May 2014. eBay breach: 145 Million user records
September 2017. Equifax breach: 147 Million consumer PII records
November 2018. Marriot breach: 500 Million guest account and CC records
November 2019. “Collection1” breach: 770 Million consumer PII records
April 2021. Facebook breach: 533 Million user records
Beyond this list, there are many more multi-hundred million record breaches to cite, effectively accounting for untold billions of user profiles, passwords, PII, credit card numbers, etc. currently circulating for sale on the Dark Web.
Other breaches, such as the March 2020 SolarWinds hack was notable not for its wide-scale, but for its focus on very consequential victims: tech giants Microsoft, Intel, and Cisco, and federal government agencies such as the Treasury Dept, Justice Dept, Energy Dept, the Pentagon, and ironically the Cybersecurity and Infrastructure Security Agency within the DHS.
Security experts are still assessing the damage and long-term impact of the SolarWinds hack, and speculate that its scale could even exceed the 2017 “NotPetya” ransomware attack, considered to be the most destructive and costly cyberattack in history.
These cyberattacks “out there” in the world might seem vague and unimpactful, but it is no longer an exaggeration to declare that they pose an existential threat to our society. Organized and increasingly government-sponsored hackers steal vital intellectual property, destroy all manner of data, cause essential power utilities and infrastructure to crash, shut down hospital operating rooms, and returning to the focus of the article, directly steal your money.
Returning back to ATO fraud, specific segment definitions and dollar loss estimates vary by the researcher, but suffice it to say, it has been a multi-billion dollar problem for a number of years and is only expected to grow as our economy becomes ever more globally interconnected and reliant on digitized transactions.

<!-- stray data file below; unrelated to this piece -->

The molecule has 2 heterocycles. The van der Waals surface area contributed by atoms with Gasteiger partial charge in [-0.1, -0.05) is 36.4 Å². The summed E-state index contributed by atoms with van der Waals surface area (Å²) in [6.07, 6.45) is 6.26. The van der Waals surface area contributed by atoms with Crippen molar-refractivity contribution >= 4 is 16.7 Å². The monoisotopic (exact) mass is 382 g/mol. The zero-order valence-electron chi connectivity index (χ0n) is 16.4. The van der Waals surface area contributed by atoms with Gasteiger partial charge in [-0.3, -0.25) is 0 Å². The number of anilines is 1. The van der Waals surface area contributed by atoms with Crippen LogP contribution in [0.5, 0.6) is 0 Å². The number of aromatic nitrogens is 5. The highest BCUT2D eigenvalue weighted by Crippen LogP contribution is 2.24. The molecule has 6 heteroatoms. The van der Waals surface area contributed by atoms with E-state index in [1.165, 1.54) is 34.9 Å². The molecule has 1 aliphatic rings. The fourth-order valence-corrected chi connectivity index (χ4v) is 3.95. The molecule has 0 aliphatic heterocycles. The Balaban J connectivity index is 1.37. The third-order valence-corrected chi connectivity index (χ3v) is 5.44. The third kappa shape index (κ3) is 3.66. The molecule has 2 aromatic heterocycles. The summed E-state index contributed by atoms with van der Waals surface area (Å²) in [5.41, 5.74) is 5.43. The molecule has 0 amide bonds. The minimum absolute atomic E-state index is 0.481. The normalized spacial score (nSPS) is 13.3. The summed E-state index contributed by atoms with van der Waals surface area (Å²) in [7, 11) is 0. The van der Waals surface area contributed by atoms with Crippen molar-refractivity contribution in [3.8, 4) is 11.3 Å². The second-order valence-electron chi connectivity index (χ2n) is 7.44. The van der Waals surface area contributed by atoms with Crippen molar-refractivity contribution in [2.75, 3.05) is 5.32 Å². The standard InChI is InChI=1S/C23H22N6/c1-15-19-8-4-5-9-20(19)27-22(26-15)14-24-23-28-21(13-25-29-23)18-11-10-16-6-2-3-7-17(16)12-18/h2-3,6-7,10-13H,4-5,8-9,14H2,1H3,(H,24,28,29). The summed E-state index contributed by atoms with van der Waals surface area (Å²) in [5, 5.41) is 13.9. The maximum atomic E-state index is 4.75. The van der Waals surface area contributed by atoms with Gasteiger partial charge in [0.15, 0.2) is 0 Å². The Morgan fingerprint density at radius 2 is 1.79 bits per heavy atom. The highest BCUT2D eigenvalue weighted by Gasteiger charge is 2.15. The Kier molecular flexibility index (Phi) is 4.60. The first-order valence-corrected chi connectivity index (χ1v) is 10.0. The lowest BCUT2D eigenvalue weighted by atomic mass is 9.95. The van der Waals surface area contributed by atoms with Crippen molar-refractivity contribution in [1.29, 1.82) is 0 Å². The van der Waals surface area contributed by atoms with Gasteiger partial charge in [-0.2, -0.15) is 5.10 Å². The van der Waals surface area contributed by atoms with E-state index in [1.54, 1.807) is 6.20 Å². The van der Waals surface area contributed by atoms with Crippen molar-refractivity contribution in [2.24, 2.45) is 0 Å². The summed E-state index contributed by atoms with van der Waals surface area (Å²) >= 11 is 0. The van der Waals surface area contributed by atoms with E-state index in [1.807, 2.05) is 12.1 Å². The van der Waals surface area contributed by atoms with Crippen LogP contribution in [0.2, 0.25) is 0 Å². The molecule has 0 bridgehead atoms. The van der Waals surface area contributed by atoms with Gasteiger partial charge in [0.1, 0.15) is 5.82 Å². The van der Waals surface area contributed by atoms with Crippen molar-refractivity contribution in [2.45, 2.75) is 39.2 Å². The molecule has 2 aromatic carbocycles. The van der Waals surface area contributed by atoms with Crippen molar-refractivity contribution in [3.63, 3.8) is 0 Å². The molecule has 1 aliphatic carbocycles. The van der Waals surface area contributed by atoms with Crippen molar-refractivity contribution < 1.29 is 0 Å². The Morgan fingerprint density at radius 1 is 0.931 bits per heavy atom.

Juniper Research stated that ATO fraud in the United States accounted for $5.1 billion in losses to consumers and businesses in 2017, and grew to reach $25.6 billion last year in 2020.
Another alarming metric is the rate at which ATO fraudsters have taken over mobile phone accounts, with 680,000 subscribers falling victim in 2019, a rise of 78 percent from the previous year.
In terms of raw attack numbers, researcher Sift recently released its 2020 Digital Trust & Safety report, which found that ATO attacks increased by 282 percent, between Q2 2019 and Q2 2020, driven (logically) by increased digital transaction rates and online shopping during the early days of the COVID-19 pandemic. Consequently, Sift also found that the number of stolen credentials for sale on the Dark Web rose by 300 percent.
As big and uncontrolled a threat as ATO Fraud has proven itself to be to businesses and financial institutions, these companies are still more terrified by something else – customer abandonment. Given the vast competitive landscape for… everything in our economy, businesses know that customers are fickle, loyalties are few, and that their product or service can be “canceled out” and replaced by the next big thing.